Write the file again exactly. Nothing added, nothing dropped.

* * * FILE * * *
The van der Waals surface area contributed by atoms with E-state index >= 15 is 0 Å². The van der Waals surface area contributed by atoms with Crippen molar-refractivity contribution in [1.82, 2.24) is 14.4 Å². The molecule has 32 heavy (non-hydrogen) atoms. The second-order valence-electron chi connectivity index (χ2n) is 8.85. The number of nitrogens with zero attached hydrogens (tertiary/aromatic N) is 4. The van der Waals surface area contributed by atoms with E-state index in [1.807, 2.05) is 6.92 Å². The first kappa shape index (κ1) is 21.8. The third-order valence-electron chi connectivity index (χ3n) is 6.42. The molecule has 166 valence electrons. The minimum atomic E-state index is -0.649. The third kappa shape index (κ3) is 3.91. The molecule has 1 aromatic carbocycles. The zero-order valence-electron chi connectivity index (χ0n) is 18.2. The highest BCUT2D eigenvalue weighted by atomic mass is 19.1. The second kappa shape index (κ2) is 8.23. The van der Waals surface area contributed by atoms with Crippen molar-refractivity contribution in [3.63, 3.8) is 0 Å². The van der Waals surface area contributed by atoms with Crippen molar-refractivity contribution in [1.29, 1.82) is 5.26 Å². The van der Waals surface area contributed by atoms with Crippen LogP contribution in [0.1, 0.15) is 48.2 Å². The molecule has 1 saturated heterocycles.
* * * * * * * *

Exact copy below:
The van der Waals surface area contributed by atoms with E-state index >= 15 is 0 Å². The van der Waals surface area contributed by atoms with Crippen molar-refractivity contribution in [1.82, 2.24) is 14.4 Å². The molecule has 32 heavy (non-hydrogen) atoms. The second-order valence-electron chi connectivity index (χ2n) is 8.85. The number of nitrogens with zero attached hydrogens (tertiary/aromatic N) is 4. The van der Waals surface area contributed by atoms with E-state index in [1.807, 2.05) is 6.92 Å². The first kappa shape index (κ1) is 21.8. The third-order valence-electron chi connectivity index (χ3n) is 6.42. The molecule has 166 valence electrons. The minimum atomic E-state index is -0.649. The third kappa shape index (κ3) is 3.91. The molecule has 1 aromatic carbocycles. The zero-order valence-electron chi connectivity index (χ0n) is 18.2. The highest BCUT2D eigenvalue weighted by atomic mass is 19.1. The second kappa shape index (κ2) is 8.23. The van der Waals surface area contributed by atoms with Crippen molar-refractivity contribution in [3.63, 3.8) is 0 Å². The van der Waals surface area contributed by atoms with Crippen molar-refractivity contribution in [1.29, 1.82) is 5.26 Å². The van der Waals surface area contributed by atoms with Crippen LogP contribution in [0.1, 0.15) is 48.2 Å². The molecule has 1 saturated heterocycles.